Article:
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Al-Dessoukey AA. et al., 2019: Ultraslow full-power shock wave lithotripsy versus slow power-ramping shock wave lithotripsy in stones with high attenuation value: A randomized comparative study

Al-Dessoukey AA, Abdallah M, Moussa AS, Sayed O, Abdelbary AM, Abdallah R, Massoud AM, Abdelhamid MH, Elmarakbi AA, Ragheb AM, ElSheemy MS, Ghoneima W.
Department of Urology, Faculty of Medicine, Beni-Suef University, Beni Suef, Egypt.
Urology Department, Faculty of Medicine, Cairo University, Cairo, Egypt.

Abstract

OBJECTIVES: To compare the efficacy and safety of ultraslow full-power versus slow rate, power-ramping shock wave lithotripsy in the management of stones with a high attenuation value. METHODS: This was a randomized comparative study enrolling patients with single high attenuation value (≥1000 Hounsfield unit) stones (≤3 cm) between September 2015 and May 2018. Patients with skin-to-stone distance >11 cm or body mass index >30 kg/m2 were excluded. Electrohydraulic shock wave lithotripsy was carried out at rate of 30 shock waves/min for group A versus 60 shock waves/min for group B. In group A, power ramping was from 6 to 18 kV for 100 shock waves, then a safety pause for 2 min, followed by ramping 18-22 kV for 100 shock waves, then a safety pause for 2 min. This full power (22 kV) was maintained until the end of the session. In group B, power ramping was carried out with an increase of 4 kV each 500 shock waves, then maintained on 22 kV in the last 1000-1500 shock waves. Follow up was carried out up to 3 months after the last session. Perioperative data were compared, including the stone free rate (as a primary outcome) and complications (secondary outcome). Predicting factors for success were analyzed using logistic regression. RESULTS: A total of 100 patients in group A and 96 patients in group B were included. The stone-free rate was significantly higher in group A (76% vs 38.5%; P < 0.001). Both groups were comparable in complication rates (20% vs 19.8%; P = 0.971). The stone-free rate remained significantly higher in group A in logistic regression analysis (odds ratio 24.011, 95% confidence interval 8.29-69.54; P < 0.001). CONCLUSIONS: Ultraslow full-power shock wave lithotripsy for high attenuation value stones is associated with an improved stone-free rate without affecting safety. Further validation studies are required using other shock wave lithotripsy machines.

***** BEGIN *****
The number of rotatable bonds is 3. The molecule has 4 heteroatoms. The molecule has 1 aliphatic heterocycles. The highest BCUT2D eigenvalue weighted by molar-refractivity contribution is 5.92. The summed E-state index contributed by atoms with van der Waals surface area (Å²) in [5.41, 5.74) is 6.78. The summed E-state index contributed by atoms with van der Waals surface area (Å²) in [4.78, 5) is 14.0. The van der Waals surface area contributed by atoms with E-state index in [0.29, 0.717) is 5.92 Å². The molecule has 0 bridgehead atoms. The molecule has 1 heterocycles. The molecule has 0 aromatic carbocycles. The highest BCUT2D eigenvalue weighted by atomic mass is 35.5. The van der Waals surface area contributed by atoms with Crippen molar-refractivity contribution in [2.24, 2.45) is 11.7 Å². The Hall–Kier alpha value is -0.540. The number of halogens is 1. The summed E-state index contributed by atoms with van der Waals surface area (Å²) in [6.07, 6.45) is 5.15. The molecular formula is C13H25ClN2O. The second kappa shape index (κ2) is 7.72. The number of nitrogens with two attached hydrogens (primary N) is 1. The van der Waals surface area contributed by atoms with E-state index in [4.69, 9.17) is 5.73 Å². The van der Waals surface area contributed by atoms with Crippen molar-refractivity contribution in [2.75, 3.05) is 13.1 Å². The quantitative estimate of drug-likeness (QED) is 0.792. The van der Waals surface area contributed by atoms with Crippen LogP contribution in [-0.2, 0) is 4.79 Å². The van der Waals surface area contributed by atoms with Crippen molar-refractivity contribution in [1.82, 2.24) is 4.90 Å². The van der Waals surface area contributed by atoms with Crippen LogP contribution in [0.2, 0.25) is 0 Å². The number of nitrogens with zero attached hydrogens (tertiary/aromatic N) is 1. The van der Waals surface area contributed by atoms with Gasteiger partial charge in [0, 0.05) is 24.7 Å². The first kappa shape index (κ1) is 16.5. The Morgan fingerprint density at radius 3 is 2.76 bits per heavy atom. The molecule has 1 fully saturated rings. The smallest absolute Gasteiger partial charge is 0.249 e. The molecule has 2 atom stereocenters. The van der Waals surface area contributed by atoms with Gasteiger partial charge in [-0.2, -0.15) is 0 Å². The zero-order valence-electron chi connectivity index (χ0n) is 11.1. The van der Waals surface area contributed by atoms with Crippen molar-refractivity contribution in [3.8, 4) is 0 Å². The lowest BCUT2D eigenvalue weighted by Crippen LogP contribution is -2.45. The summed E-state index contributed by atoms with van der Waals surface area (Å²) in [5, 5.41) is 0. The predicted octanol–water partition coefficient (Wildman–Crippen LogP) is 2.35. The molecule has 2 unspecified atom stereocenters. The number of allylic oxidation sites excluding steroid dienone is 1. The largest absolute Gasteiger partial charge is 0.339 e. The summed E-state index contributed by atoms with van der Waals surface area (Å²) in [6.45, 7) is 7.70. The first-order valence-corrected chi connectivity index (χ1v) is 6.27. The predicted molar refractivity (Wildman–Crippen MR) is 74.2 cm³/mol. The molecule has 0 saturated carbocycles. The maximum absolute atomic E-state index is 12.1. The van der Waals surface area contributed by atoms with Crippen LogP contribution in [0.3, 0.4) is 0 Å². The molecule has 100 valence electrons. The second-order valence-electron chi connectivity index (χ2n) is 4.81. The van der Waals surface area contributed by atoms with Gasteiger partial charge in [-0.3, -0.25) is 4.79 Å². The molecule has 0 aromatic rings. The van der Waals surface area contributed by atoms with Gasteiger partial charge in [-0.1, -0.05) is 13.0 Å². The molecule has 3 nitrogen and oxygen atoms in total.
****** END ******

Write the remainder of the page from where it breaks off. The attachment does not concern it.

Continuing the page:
Int J Urol. 2019 Dec 2. doi: 10.1111/iju.14158. [Epub ahead of print]

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Comments 1

Hans-Göran Tiselius on Monday, January 27 2020 09:55

A number of factors has been identified for designing the optimal treatment strategy for SWL. Slow rate administration has been suggested as a factor associated with improved stone disintegration and stone free rates. There are both experimental and clinical support for the value of reducing the frequency of SWL. There are, however, two arguments why sw-administration better treatment results with ultraslow (0.5Hz) full power SWL compared with slow (1Hz) power-ramping SWL. It is of note that for their patients with hard and large stones the TOTAL treatment times were not significantly different between the strategies.

I am not aware of how many of the lithotripters currently in use that can be run with 0.5Hz shockwave administration, but it seems as a very useful function.

It needs to be observed, however, that in the authors’ experimental program, not only the frequency differed but also the ramping strategy and presence or absence of pauses.

A number of factors has been identified for designing the optimal treatment strategy for SWL. Slow rate administration has been suggested as a factor associated with improved stone disintegration and stone free rates. There are both experimental and clinical support for the value of reducing the frequency of SWL. There are, however, two arguments why sw-administration better treatment results with ultraslow (0.5Hz) full power SWL compared with slow (1Hz) power-ramping SWL. It is of note that for their patients with hard and large stones the TOTAL treatment times were not significantly different between the strategies. I am not aware of how many of the lithotripters currently in use that can be run with 0.5Hz shockwave administration, but it seems as a very useful function. It needs to be observed, however, that in the authors’ experimental program, not only the frequency differed but also the ramping strategy and presence or absence of pauses.
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